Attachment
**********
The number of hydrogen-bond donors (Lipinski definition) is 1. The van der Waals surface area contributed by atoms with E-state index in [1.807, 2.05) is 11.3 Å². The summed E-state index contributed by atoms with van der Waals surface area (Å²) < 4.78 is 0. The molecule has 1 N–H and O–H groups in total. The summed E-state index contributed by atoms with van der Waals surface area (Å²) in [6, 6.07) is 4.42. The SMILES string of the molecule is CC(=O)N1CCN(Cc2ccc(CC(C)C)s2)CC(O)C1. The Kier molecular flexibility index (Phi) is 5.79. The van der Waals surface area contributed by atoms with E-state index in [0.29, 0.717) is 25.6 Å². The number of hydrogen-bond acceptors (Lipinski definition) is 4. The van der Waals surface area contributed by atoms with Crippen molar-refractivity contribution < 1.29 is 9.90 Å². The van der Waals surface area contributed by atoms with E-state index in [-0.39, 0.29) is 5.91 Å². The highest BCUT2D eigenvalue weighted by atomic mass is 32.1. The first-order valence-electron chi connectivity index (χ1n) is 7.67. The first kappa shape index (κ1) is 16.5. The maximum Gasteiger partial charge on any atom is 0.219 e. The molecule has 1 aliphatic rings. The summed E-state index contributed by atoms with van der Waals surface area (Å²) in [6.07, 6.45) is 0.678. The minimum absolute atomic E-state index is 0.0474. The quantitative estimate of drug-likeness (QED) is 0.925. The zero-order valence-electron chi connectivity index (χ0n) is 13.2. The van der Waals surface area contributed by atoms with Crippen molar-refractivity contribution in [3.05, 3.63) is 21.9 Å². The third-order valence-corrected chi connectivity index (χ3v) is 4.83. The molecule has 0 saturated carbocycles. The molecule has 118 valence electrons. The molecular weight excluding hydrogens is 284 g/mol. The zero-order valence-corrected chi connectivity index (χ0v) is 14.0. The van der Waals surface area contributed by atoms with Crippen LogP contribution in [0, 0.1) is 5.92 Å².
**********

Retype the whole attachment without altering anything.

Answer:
The number of hydrogen-bond donors (Lipinski definition) is 1. The van der Waals surface area contributed by atoms with E-state index in [1.807, 2.05) is 11.3 Å². The summed E-state index contributed by atoms with van der Waals surface area (Å²) < 4.78 is 0. The molecule has 1 N–H and O–H groups in total. The summed E-state index contributed by atoms with van der Waals surface area (Å²) in [6, 6.07) is 4.42. The SMILES string of the molecule is CC(=O)N1CCN(Cc2ccc(CC(C)C)s2)CC(O)C1. The Kier molecular flexibility index (Phi) is 5.79. The van der Waals surface area contributed by atoms with E-state index in [0.29, 0.717) is 25.6 Å². The number of hydrogen-bond acceptors (Lipinski definition) is 4. The van der Waals surface area contributed by atoms with Crippen molar-refractivity contribution < 1.29 is 9.90 Å². The van der Waals surface area contributed by atoms with E-state index in [-0.39, 0.29) is 5.91 Å². The highest BCUT2D eigenvalue weighted by atomic mass is 32.1. The first-order valence-electron chi connectivity index (χ1n) is 7.67. The first kappa shape index (κ1) is 16.5. The maximum Gasteiger partial charge on any atom is 0.219 e. The molecule has 1 aliphatic rings. The summed E-state index contributed by atoms with van der Waals surface area (Å²) in [6.07, 6.45) is 0.678. The minimum absolute atomic E-state index is 0.0474. The quantitative estimate of drug-likeness (QED) is 0.925. The zero-order valence-electron chi connectivity index (χ0n) is 13.2. The van der Waals surface area contributed by atoms with Crippen molar-refractivity contribution in [3.05, 3.63) is 21.9 Å². The third-order valence-corrected chi connectivity index (χ3v) is 4.83. The molecule has 0 saturated carbocycles. The molecule has 118 valence electrons. The molecular weight excluding hydrogens is 284 g/mol. The zero-order valence-corrected chi connectivity index (χ0v) is 14.0. The van der Waals surface area contributed by atoms with Crippen LogP contribution in [0, 0.1) is 5.92 Å².